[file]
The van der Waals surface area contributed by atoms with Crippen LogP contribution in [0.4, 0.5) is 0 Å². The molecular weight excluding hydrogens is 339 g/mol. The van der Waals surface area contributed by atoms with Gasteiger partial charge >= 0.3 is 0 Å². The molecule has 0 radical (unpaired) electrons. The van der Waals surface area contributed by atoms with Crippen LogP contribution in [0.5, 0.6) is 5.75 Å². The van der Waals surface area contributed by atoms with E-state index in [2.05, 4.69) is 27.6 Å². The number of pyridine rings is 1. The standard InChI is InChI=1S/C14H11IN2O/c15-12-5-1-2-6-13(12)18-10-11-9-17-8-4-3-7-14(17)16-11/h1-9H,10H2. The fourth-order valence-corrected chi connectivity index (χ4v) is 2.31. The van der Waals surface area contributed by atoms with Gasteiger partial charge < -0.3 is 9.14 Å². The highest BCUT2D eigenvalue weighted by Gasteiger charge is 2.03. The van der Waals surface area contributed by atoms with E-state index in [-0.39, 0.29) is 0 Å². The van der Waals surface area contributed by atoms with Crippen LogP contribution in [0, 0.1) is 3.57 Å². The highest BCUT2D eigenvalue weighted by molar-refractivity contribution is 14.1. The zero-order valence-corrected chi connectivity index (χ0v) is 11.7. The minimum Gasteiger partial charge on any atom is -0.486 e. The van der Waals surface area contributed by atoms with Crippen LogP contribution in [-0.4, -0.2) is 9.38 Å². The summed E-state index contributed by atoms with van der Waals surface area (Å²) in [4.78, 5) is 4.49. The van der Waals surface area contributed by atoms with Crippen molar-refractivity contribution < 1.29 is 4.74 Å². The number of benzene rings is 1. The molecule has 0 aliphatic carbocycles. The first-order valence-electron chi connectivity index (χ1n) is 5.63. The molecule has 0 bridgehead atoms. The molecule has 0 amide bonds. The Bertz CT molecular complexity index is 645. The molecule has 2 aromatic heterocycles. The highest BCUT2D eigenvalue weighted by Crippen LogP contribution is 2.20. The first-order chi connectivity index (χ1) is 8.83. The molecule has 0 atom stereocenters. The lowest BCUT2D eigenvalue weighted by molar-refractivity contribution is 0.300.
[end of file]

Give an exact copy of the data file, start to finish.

The van der Waals surface area contributed by atoms with Crippen LogP contribution in [0.4, 0.5) is 0 Å². The molecular weight excluding hydrogens is 339 g/mol. The van der Waals surface area contributed by atoms with Gasteiger partial charge >= 0.3 is 0 Å². The molecule has 0 radical (unpaired) electrons. The van der Waals surface area contributed by atoms with Crippen LogP contribution in [0.5, 0.6) is 5.75 Å². The van der Waals surface area contributed by atoms with E-state index in [2.05, 4.69) is 27.6 Å². The number of pyridine rings is 1. The standard InChI is InChI=1S/C14H11IN2O/c15-12-5-1-2-6-13(12)18-10-11-9-17-8-4-3-7-14(17)16-11/h1-9H,10H2. The fourth-order valence-corrected chi connectivity index (χ4v) is 2.31. The van der Waals surface area contributed by atoms with Gasteiger partial charge < -0.3 is 9.14 Å². The highest BCUT2D eigenvalue weighted by Gasteiger charge is 2.03. The van der Waals surface area contributed by atoms with E-state index in [-0.39, 0.29) is 0 Å². The van der Waals surface area contributed by atoms with Crippen LogP contribution in [0, 0.1) is 3.57 Å². The highest BCUT2D eigenvalue weighted by molar-refractivity contribution is 14.1. The zero-order valence-corrected chi connectivity index (χ0v) is 11.7. The minimum Gasteiger partial charge on any atom is -0.486 e. The van der Waals surface area contributed by atoms with Crippen LogP contribution in [-0.4, -0.2) is 9.38 Å². The summed E-state index contributed by atoms with van der Waals surface area (Å²) in [4.78, 5) is 4.49. The van der Waals surface area contributed by atoms with Crippen molar-refractivity contribution < 1.29 is 4.74 Å². The number of benzene rings is 1. The molecule has 0 aliphatic carbocycles. The first-order valence-electron chi connectivity index (χ1n) is 5.63. The molecule has 0 bridgehead atoms. The molecule has 0 amide bonds. The Bertz CT molecular complexity index is 645. The molecule has 2 aromatic heterocycles. The highest BCUT2D eigenvalue weighted by Crippen LogP contribution is 2.20. The first-order chi connectivity index (χ1) is 8.83. The molecule has 0 atom stereocenters. The lowest BCUT2D eigenvalue weighted by molar-refractivity contribution is 0.300.